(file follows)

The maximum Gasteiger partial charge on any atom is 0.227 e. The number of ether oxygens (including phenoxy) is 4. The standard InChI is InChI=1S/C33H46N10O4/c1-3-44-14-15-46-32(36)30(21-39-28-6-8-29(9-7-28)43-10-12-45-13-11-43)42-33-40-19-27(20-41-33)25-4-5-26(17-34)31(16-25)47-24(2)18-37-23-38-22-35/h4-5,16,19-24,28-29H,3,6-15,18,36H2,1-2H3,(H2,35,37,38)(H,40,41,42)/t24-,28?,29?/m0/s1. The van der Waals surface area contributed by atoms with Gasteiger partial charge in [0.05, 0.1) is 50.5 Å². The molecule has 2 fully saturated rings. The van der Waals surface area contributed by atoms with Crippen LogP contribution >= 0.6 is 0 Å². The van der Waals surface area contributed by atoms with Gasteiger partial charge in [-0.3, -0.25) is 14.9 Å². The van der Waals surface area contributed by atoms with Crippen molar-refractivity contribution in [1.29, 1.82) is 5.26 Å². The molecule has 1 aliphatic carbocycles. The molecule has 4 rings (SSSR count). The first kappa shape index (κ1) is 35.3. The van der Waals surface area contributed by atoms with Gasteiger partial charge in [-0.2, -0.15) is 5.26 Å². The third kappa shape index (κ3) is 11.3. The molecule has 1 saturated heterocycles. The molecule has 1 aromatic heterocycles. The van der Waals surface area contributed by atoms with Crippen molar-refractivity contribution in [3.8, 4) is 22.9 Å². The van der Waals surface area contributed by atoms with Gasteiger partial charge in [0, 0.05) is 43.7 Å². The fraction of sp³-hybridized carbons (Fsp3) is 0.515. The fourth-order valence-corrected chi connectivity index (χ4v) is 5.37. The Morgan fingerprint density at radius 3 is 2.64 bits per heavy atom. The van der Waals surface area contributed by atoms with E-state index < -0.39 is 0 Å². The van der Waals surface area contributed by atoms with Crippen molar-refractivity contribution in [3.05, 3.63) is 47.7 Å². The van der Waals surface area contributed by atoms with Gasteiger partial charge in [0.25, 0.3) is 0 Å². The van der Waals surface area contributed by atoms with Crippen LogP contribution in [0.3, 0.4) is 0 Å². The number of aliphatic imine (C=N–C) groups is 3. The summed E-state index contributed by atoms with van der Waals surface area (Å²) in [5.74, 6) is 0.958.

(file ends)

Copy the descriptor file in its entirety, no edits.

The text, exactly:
The maximum Gasteiger partial charge on any atom is 0.227 e. The number of ether oxygens (including phenoxy) is 4. The standard InChI is InChI=1S/C33H46N10O4/c1-3-44-14-15-46-32(36)30(21-39-28-6-8-29(9-7-28)43-10-12-45-13-11-43)42-33-40-19-27(20-41-33)25-4-5-26(17-34)31(16-25)47-24(2)18-37-23-38-22-35/h4-5,16,19-24,28-29H,3,6-15,18,36H2,1-2H3,(H2,35,37,38)(H,40,41,42)/t24-,28?,29?/m0/s1. The van der Waals surface area contributed by atoms with Gasteiger partial charge in [0.05, 0.1) is 50.5 Å². The molecule has 2 fully saturated rings. The van der Waals surface area contributed by atoms with Crippen LogP contribution >= 0.6 is 0 Å². The van der Waals surface area contributed by atoms with Gasteiger partial charge in [-0.3, -0.25) is 14.9 Å². The van der Waals surface area contributed by atoms with Crippen molar-refractivity contribution in [1.29, 1.82) is 5.26 Å². The molecule has 1 aliphatic carbocycles. The molecule has 4 rings (SSSR count). The first kappa shape index (κ1) is 35.3. The van der Waals surface area contributed by atoms with Gasteiger partial charge in [-0.2, -0.15) is 5.26 Å². The third kappa shape index (κ3) is 11.3. The molecule has 1 saturated heterocycles. The molecule has 1 aromatic heterocycles. The van der Waals surface area contributed by atoms with Crippen molar-refractivity contribution in [3.8, 4) is 22.9 Å². The van der Waals surface area contributed by atoms with Gasteiger partial charge in [0, 0.05) is 43.7 Å². The fraction of sp³-hybridized carbons (Fsp3) is 0.515. The fourth-order valence-corrected chi connectivity index (χ4v) is 5.37. The Morgan fingerprint density at radius 3 is 2.64 bits per heavy atom. The van der Waals surface area contributed by atoms with E-state index < -0.39 is 0 Å². The van der Waals surface area contributed by atoms with Crippen molar-refractivity contribution in [3.05, 3.63) is 47.7 Å². The van der Waals surface area contributed by atoms with Gasteiger partial charge in [0.25, 0.3) is 0 Å². The van der Waals surface area contributed by atoms with Crippen LogP contribution in [0.3, 0.4) is 0 Å². The number of aliphatic imine (C=N–C) groups is 3. The summed E-state index contributed by atoms with van der Waals surface area (Å²) in [5.74, 6) is 0.958.